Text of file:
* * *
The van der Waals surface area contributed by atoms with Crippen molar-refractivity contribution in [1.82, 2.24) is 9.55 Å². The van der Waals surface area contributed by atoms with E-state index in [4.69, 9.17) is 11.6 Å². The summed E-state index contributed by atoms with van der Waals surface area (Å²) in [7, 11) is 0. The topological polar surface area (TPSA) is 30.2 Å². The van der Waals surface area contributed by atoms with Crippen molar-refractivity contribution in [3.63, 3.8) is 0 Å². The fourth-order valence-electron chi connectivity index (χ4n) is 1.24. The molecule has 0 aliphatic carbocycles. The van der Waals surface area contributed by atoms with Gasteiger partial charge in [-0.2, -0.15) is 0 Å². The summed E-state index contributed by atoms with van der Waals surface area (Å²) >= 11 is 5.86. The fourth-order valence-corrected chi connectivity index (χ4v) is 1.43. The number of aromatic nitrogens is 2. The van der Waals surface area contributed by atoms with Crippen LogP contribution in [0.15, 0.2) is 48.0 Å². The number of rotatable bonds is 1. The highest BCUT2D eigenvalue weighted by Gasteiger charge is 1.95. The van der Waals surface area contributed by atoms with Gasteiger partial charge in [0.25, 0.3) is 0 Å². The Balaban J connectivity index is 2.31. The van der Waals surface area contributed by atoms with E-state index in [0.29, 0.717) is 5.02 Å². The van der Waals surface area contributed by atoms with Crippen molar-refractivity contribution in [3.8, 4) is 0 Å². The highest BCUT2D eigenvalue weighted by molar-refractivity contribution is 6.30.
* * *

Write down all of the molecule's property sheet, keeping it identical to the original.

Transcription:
The van der Waals surface area contributed by atoms with Crippen molar-refractivity contribution in [1.82, 2.24) is 9.55 Å². The van der Waals surface area contributed by atoms with E-state index in [4.69, 9.17) is 11.6 Å². The summed E-state index contributed by atoms with van der Waals surface area (Å²) in [7, 11) is 0. The topological polar surface area (TPSA) is 30.2 Å². The van der Waals surface area contributed by atoms with Crippen molar-refractivity contribution in [3.63, 3.8) is 0 Å². The fourth-order valence-electron chi connectivity index (χ4n) is 1.24. The molecule has 0 aliphatic carbocycles. The van der Waals surface area contributed by atoms with Gasteiger partial charge in [-0.2, -0.15) is 0 Å². The summed E-state index contributed by atoms with van der Waals surface area (Å²) >= 11 is 5.86. The fourth-order valence-corrected chi connectivity index (χ4v) is 1.43. The number of aromatic nitrogens is 2. The van der Waals surface area contributed by atoms with Crippen LogP contribution in [0.15, 0.2) is 48.0 Å². The number of rotatable bonds is 1. The highest BCUT2D eigenvalue weighted by Gasteiger charge is 1.95. The van der Waals surface area contributed by atoms with Gasteiger partial charge in [0.25, 0.3) is 0 Å². The Balaban J connectivity index is 2.31. The van der Waals surface area contributed by atoms with E-state index in [0.29, 0.717) is 5.02 Å². The van der Waals surface area contributed by atoms with Crippen molar-refractivity contribution in [3.8, 4) is 0 Å². The highest BCUT2D eigenvalue weighted by molar-refractivity contribution is 6.30.